Every so often, I like to challenge myself with my baking - learn a new technique, gain a few more skills, and just see how far I can go. That's the case with the recipe I saw for Cinnamon Pear Twist Bread. Seriously, a twisted bread looks so neat. I've made sweet rolls before, but I've never done a twist. I couldn't wait to try it.
I did make a number of changes, all of which can be seen in red below as well as in my Notes. As for how to go about making this bread, I'll tell you what I did.
To make this twist bread, you go about it just as if you were making sweet rolls (and you can actually do just that after you've rolled it into a log). But, if you want to challenge yourself, then go for the twist. At first, when I was studying the recipe, it was almost enough to make me go 'round the twist (as they say in Australia). I just couldn't figure out how to proceed. But, after looking at pictures of this recipe on numerous blogs, I finally figured it out.
Apparently, you slice the log in half lengthwise, just as if you were cutting a marrow bone straight down the middle so you can see the insides (not that I've ever cut a marrow bone, but you get the point). The original recipe then tells you to "twist or "braid" the two logs together, working from the center to each end." But, in case you're like me and that makes absolutely no sense, you can do what I did - lay the two halves on each other, like an "X", and then start to twist each part down from where they join in the center.
I highly recommend that you transfer the log to whatever pan you're going to bake it on before you cut it in half. It's just easier to transfer that way. Then, you don't have to worry about juicy dough or filling toppling off.
Once you've mastered the twists, you'll be left with gorgeous loaves. And, they taste every bit as good as they look. The sweet mellowness of the pears is perfect with the super soft bread around them. It's like a strudel in bread form. The original recipe calls for a glaze to be put onto the bread, but I think the bread is sweet enough without it. This totally makes for one delicious breakfast, or a beautiful gift to someone else, or a (healthy) snack. I'd definitely make this again!
Pear and Spice Twist Bread (adapted from Food Babbles)
2 3/4 - 3 1/2 c. all-purpose flour
4 Tbsp. sugar
2 1/2 tsp. active dry yeast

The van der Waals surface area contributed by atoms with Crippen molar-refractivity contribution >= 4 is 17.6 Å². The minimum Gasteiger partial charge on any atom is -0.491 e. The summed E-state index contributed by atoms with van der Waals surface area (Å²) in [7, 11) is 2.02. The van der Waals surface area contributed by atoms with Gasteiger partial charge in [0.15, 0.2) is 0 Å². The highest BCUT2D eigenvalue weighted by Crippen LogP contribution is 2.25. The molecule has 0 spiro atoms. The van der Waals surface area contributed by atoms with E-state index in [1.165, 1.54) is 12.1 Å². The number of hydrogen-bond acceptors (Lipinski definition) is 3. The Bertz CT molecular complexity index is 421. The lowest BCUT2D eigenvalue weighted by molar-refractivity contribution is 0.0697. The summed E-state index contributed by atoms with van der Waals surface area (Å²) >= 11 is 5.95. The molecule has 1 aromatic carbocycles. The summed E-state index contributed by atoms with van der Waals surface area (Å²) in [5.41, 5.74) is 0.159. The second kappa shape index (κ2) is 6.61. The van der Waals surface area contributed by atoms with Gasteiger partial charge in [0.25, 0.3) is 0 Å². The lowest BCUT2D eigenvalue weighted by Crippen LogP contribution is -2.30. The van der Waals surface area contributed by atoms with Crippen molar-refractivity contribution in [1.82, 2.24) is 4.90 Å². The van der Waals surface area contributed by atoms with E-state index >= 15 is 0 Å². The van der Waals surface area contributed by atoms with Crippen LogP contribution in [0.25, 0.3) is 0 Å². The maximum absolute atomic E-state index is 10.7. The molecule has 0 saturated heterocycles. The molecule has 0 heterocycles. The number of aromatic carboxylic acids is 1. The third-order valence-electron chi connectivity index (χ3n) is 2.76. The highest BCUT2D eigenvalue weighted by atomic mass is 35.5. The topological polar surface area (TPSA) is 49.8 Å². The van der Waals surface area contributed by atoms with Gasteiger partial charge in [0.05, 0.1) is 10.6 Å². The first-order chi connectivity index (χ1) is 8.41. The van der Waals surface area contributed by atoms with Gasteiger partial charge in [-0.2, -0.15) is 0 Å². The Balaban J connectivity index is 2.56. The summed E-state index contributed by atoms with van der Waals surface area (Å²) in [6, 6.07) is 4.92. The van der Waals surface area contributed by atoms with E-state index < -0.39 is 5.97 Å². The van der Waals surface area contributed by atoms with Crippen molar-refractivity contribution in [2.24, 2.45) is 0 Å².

1/2 c. warm water (105F - 110F)
1/8 tsp. salt
3 Tbsp. salted butter, melted
1 tsp. vanilla
1 large egg
1/2 c. Greek yogurt
For the filling:
6 Tbsp. sugar
2 Tbsp. light brown sugar
1 tsp. cinnamon
1 tsp. ground ginger
2 large pears, peeled and grated
1 Tbsp. lemon juice
Combine the warm water with the yeast and a pinch of sugar and let sit until foamy, about 5 min. Combine the yogurt with the melted butter and sugar and mix well. Add the yeast mixture and mix in the egg and vanilla. Add the salt and 1 cup of the flour and mix well. Continue adding flour gradually, 1/2 cup at a time, until the dough no longer sticks to the bottom of the bowl.
Turn out onto a floured surface and knead the dough, adding flour as needed. Keep kneading the dough until it is smooth and elastic and passes the windowpane test (i.e. if you pull off a small piece of dough and stretch it with your fingers, you should be able to see a translucent membrane). Put the dough into a well greased bowl, cover with plastic wrap, and let rise until doubled in volume, about 1 1/2 to 2 hours (or 4 hours in the fridge).
For the filling:
Whisk together the sugar, flour, cinnamon, and ginger. Toss the grated pears with the lemon juice, strain out the excess liquid, and add the pears to the flour and sugar mixture. Mix well and set aside.
Gently deflate the risen dough. Turn it out onto a lightly floured work surface. Divide the dough in half and roll the first half into a 10 x 12 inch rectangle. Spread half the filling over the dough, leaving a 1/2" margin along all sides.
Roll the dough into a log, starting from the long side, then seal the ends. Cut the log in half, lengthwise, with a sharp knife (so that you can now see all the filling on the insides). Place each half, filled side up, in an "X" shape in a parchment-lined baking sheet. Starting from the center, twist the two pieces together and pinch the ends. Repeat with the second piece of dough.
Allow the loaves to rise for about 30 min., covered lightly with greased pieces of plastic wrap.
Preheat the oven to 350F and bake the loaves for 30-35 min. until they're lightly browned. When done, remove from the oven.
- The original recipe called for 1 cup of milk. I didn't have any, so I subbed in 1/2 cup nonfat Greek yogurt + 1/2 cup warm water.
- I used active dry yeast instead of instant, hence the proofing step, and also increased the amount from 1 1/2 tsp. to 2 1/2 tsp.
- For the filling, I used some brown sugar in place of white sugar and added some ginger as well.
- I recommend straining the liquid out of the pears after adding the lemon juice, so that it won't be too runny.
- The original recipe said to let the twisted loaves rise for 1 1/2 to 2 hours, but mine were perfectly risen and ready to bake after 30 min.
- The original recipe called for letting the loaves cool for an hour after baking, then drizzling them with a powdered sugar glaze. I like them better without the glaze and think it's tastier when eaten warm, just out of the oven.